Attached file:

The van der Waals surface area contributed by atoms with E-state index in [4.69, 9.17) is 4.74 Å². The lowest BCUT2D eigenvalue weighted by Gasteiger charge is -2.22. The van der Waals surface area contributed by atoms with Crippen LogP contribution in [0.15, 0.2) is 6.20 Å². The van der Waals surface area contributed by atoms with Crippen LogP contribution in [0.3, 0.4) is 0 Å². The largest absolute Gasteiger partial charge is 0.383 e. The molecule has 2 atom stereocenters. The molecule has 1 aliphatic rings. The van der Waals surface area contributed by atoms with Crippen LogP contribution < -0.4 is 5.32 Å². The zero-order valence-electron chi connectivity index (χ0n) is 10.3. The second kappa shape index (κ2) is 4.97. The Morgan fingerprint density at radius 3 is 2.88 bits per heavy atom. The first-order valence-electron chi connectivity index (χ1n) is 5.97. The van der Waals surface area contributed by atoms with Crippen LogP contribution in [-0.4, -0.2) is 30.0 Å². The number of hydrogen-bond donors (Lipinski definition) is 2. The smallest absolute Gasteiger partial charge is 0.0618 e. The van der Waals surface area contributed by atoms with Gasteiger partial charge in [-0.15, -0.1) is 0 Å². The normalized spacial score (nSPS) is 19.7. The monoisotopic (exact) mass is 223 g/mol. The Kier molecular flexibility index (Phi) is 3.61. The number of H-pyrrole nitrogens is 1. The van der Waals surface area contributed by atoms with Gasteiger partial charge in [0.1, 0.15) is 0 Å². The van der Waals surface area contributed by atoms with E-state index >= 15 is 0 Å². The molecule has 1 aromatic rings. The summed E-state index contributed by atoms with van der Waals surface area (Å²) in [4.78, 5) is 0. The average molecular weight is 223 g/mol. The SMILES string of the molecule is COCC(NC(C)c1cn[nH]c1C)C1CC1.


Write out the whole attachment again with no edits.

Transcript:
The van der Waals surface area contributed by atoms with E-state index in [4.69, 9.17) is 4.74 Å². The lowest BCUT2D eigenvalue weighted by Gasteiger charge is -2.22. The van der Waals surface area contributed by atoms with Crippen LogP contribution in [0.15, 0.2) is 6.20 Å². The van der Waals surface area contributed by atoms with Crippen LogP contribution in [0.3, 0.4) is 0 Å². The largest absolute Gasteiger partial charge is 0.383 e. The molecule has 2 atom stereocenters. The molecule has 1 aliphatic rings. The van der Waals surface area contributed by atoms with Crippen LogP contribution < -0.4 is 5.32 Å². The zero-order valence-electron chi connectivity index (χ0n) is 10.3. The second kappa shape index (κ2) is 4.97. The Morgan fingerprint density at radius 3 is 2.88 bits per heavy atom. The first-order valence-electron chi connectivity index (χ1n) is 5.97. The van der Waals surface area contributed by atoms with Crippen LogP contribution in [-0.4, -0.2) is 30.0 Å². The number of hydrogen-bond donors (Lipinski definition) is 2. The smallest absolute Gasteiger partial charge is 0.0618 e. The van der Waals surface area contributed by atoms with Gasteiger partial charge in [-0.15, -0.1) is 0 Å². The normalized spacial score (nSPS) is 19.7. The monoisotopic (exact) mass is 223 g/mol. The Kier molecular flexibility index (Phi) is 3.61. The number of H-pyrrole nitrogens is 1. The van der Waals surface area contributed by atoms with Gasteiger partial charge in [0.1, 0.15) is 0 Å². The van der Waals surface area contributed by atoms with E-state index >= 15 is 0 Å². The molecule has 1 aromatic rings. The summed E-state index contributed by atoms with van der Waals surface area (Å²) in [4.78, 5) is 0. The average molecular weight is 223 g/mol. The SMILES string of the molecule is COCC(NC(C)c1cn[nH]c1C)C1CC1.